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(c) 2010 Christiana Lambert

Patience may be a virtue, but not a natural one for me. But, hey, Life often just gives you opportunities to learn about the virtues you lack, right?

Although I am approaching three months since my injury, there are those in my family who might suggest I haven’t quite earned high marks in my patience tests. Still, I don’t think any of them would wish that I need to take more lessons in the subject—for their sakes as well as for mine.

Yet, I have been somewhat patient. After all, I didn’t stop moving. For every day I felt like giving up and becoming someone different, there were several more where I kept working through my exercise routines.

In the past week I have gotten a lot closer to forgetting the injury while in both ZUMBA and yoga classes. In fact, I left the trochanter belt behind for those activities. I surprised myself when I realized I wasn’t modifying my workouts any more than I ever did. In other words, I got sore from working out, not from being injured!

Who knows? Maybe it was the infrared treatment the chiropractor tried this week—if so, too bad we didn’t try that earlier! (Please forgive the multiple exclamation points. Trite though they may be, they are sincere reflections of my excitement.)

Now, I’m not exactly up to running a 5K, but I have added a few more minutes to my jog/run. I suspect my running will be the last activity to recover to former levels, but on the other hand, I do harbor hope that some of this rebalancing will eventually allow me to surpass my most recent running form, if not the running level.

At the same time, I have made it through sorting enough of my mother’s music that our household has been able to reclaim the family room floor space. Which means that, in addition to my feeling better, I also have the space again for practicing ZUMBA routines.

Perhaps this feeling of optimism led to my purchasing a docking/speaker system for my iPod yesterday. You see, I’m starting to dream again, both of maintaining my regular fitness schedule, as well as of becoming a ZUMBA instructor.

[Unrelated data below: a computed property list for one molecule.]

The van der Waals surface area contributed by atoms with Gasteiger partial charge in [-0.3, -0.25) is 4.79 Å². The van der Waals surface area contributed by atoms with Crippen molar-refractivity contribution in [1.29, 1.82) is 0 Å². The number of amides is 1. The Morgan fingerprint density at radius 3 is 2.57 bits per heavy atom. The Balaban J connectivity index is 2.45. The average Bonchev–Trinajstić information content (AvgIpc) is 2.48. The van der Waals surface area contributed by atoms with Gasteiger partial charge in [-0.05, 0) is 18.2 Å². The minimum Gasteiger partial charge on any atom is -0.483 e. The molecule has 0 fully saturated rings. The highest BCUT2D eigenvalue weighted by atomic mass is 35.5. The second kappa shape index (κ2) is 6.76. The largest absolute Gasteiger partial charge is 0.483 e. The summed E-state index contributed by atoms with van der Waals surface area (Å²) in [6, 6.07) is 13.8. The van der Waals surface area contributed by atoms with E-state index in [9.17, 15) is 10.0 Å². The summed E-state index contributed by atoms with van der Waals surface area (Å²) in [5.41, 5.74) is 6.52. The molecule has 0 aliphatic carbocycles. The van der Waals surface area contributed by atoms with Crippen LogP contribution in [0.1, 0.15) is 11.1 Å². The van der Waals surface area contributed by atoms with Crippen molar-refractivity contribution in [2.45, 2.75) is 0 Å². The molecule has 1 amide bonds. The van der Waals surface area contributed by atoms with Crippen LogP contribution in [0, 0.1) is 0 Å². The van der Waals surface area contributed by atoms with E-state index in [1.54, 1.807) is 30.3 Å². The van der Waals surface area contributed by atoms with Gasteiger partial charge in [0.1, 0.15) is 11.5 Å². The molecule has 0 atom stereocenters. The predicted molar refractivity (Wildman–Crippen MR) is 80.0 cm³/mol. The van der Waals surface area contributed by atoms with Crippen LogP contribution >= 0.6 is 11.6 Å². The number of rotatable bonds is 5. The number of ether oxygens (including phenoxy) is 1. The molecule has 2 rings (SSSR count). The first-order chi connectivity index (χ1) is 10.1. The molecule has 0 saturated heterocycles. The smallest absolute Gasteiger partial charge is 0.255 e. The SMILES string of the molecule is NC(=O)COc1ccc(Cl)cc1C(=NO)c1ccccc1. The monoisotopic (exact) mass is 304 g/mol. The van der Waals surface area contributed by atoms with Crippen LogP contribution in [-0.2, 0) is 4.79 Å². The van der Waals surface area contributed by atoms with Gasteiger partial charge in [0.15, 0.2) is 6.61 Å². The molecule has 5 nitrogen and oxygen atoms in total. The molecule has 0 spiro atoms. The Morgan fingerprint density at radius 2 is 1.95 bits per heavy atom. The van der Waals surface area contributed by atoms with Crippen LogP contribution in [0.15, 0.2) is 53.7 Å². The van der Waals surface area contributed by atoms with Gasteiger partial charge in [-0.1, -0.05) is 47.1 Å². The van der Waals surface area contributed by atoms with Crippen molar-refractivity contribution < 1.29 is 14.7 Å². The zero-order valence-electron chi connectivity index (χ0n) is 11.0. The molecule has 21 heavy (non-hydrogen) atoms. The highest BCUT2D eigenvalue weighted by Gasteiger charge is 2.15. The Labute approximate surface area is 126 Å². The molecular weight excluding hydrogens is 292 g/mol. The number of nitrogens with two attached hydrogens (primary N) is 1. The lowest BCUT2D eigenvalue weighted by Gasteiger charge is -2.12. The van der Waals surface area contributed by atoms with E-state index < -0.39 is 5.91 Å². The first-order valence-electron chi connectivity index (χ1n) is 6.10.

Actually, I’m really dreaming of not having to think so much about my body when I contemplate any of my dreams—whether or not they involve fitness.

And that, my friends, is that real fruit of working through the injury—that I didn’t give up on my life vision just because I ran into a very unexpected roadblock. I am wiser about what I can and cannot control and just a wee bit more patient than when I set out to get my puppy and returned with him—and the sore hips/back that gave me a chance to learn just a little bit more from Life’s lesson books.


(c) 2009 Christiana Lambert

Be glad I kept my laptop shut—or at least chose not to approach it last Friday. In general, my blogging policy is if I can’t say anything nice at all—or at least head toward a slightly positive ending—that maybe I should just leave my private thoughts, well, private. After all, I do know how to write by hand in a journal if I want to spew.

But I didn’t do that either.

No, I sat in my reading chair with the dogs (don’t worry, not until after I invited them, Mr. Behaviorist) and finished a book. As I reflected on facing the weekend with limited mobility and limited funds, I realized a trip to my local library could rescue me from a truly mopey fate. Thankfully, our taxes still support a superb facility that can provide entertainment to the poor and downtrodden or those just temporarily broke and grumpy, such as myself.

Unfortunately I ran into a longtime acquaintance when I was really not up for chit-chat. I was too busy wallowing in my supposed restricted future, thank you very much, to socialize.

“How’s it going?” she asked.

Ms. Grumpy replied, “My hips don’t work.”

Now, she’s known me long enough to know that I wasn’t talking about pain. Still, I wish if I were going to be so brutally honest, that I would have added something like, “And you know how I get when I don’t move.” She and I are both, after all, women of a certain age, who have experienced our share of physical downtimes due to injuries. We may have met on school committees, but we also run into each other at the local recreation center (another public-supported facility that has saved both my body and soul!)

Then I took myself, as well as a few books and a DVD, home to my chair where I lost myself inside someone else’s world—OK, not a world I want to inhabit. But hey, I wasn’t reading about my own murder.

The next day I woke up, hips aching, not ready to give up my grudge against Life’s newest twist. A few hours later, though, I’d kind of forgotten about the hips because they had started working better with little more than a B-Complex capsule.

Which meant my previous day’s conclusion—that life as I had known it was over—might have been a little melodramatic.

At the chiropractor visit the week before, I’d finally had success—my hips had not moved at all thanks to work with wearing my oh-so-stylish trochanter belt. That meant I graduated to wearing it less, as well as increasing my level of activity when I did wear it. I have to admit, I worked hard in my yoga classes with that belt. However, I did have to exercise in Deep Water class without it.

By last Thursday night, I could not even walk close to a normal pace as we worked with our dogs and the behaviorist.

On Friday, when the chiropractor asked how I was doing, I told him much better except for that walking thing—which was really not improving.